A typical DMAC during a write transaction receives data from an I/O device and writes this data directly to memory. During a read transaction, the DMAC fetches the data from memory and routes it to an I/O device. If data processing is to be performed using a dedicated data processing module, the DMAC reads the input data from memory and then transfers this to the data processing module. The output of the data processing module is then written back to the memory by the DMAC. This constitutes a memory to memory transfer.
For a write transaction with data processing, the DMAC would have to first transfer the data from an I/O device to memory, read the same data from memory, feed the data to the data processing module, and write the output back to memory. For a read transaction with data processing, the DMAC would have to first read the data from memory, feed the data to the data processing module, and transfer the output to an I/O device. An extra memory to memory transfer is thus required.
The DMAC is configured by the CPU to transfer data between memory and one or more I/O devices. For a multiple I/O device configuration, the DMAC has to handle simultaneous transactions with these I/O devices. An additional memory to memory transfer greatly reduces the speed by which multiple transfer-with-data-processing transactions are completed.
A common algorithm implemented in data processing modules is encryption and decryption of digital data. Performing this process greatly enhances the security of data transfer. A typical application of this data processing is for storage of critical data. An external data source would request transfer of data to the storage controller SOC, and additionally would request that the transfer be a write transfer with encryption. To be able to maximize security, data has to be encrypted immediately once it is received. For read operations, an external data destination would request a read transfer with decryption. Another application of this data processing is the cipher engine. The cipher engine provides encryption and decryption services to all the data sources attached to it. In this application, the processed data are not stored but are immediately returned to the source in which case the memory device is only used as a temporary buffer.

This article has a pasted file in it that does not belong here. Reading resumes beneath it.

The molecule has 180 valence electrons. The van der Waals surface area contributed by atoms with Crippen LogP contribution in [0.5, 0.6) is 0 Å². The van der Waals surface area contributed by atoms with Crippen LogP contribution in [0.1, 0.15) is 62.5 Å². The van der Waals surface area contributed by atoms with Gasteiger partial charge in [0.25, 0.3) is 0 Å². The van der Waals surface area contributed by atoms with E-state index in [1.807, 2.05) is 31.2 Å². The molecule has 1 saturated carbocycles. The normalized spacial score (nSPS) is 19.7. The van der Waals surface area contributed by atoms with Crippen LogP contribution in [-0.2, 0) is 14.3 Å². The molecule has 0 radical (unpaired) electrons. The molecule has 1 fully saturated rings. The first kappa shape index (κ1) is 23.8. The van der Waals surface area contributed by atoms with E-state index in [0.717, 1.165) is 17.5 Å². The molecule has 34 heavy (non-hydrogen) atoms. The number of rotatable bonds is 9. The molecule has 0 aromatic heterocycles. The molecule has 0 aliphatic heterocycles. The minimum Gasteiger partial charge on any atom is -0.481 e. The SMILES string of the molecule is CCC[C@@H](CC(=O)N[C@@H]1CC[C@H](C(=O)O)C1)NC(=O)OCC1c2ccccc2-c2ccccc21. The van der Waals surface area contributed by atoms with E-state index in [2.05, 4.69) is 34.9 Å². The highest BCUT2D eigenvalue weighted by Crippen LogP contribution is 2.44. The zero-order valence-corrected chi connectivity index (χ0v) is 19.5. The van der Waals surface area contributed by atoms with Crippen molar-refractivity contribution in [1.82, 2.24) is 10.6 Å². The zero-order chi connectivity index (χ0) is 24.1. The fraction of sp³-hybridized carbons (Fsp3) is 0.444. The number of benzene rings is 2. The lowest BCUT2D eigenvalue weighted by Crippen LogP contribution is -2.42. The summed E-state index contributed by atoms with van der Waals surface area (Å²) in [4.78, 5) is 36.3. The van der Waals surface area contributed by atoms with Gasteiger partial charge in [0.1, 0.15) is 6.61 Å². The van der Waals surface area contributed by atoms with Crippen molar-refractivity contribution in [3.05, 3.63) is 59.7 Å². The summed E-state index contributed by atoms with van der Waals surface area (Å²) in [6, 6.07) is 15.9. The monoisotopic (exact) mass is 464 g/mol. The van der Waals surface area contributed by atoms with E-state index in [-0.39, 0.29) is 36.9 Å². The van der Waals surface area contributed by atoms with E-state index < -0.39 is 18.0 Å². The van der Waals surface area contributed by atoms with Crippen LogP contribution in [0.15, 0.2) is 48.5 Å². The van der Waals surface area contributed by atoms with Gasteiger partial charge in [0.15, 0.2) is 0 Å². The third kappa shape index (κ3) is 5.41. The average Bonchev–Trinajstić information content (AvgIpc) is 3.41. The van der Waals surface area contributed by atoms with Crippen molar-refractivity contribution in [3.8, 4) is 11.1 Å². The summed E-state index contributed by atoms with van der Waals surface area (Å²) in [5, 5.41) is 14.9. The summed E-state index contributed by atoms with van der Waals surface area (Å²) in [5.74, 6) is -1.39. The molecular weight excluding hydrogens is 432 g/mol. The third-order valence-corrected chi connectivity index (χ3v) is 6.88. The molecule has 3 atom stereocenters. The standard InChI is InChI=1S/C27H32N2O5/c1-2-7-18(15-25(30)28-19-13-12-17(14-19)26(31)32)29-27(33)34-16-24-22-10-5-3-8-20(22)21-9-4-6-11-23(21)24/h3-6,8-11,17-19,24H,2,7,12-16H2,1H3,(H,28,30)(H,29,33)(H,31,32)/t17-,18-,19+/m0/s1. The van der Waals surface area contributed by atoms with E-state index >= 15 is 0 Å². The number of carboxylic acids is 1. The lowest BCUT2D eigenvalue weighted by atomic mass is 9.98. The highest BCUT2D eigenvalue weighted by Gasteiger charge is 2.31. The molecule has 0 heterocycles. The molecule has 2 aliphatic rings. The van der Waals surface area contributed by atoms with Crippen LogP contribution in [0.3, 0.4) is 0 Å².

Most encryption algorithms such as Advanced Encryption Standard (AES), Data Encryption Standard (DES) and Blowfish require a large amount of computing resources. An architecture that is able to perform multiple encrypt/decrypt operations simultaneously is therefore needed to service multiple transfer requests, without a negative impact on the speed of transfer and processing.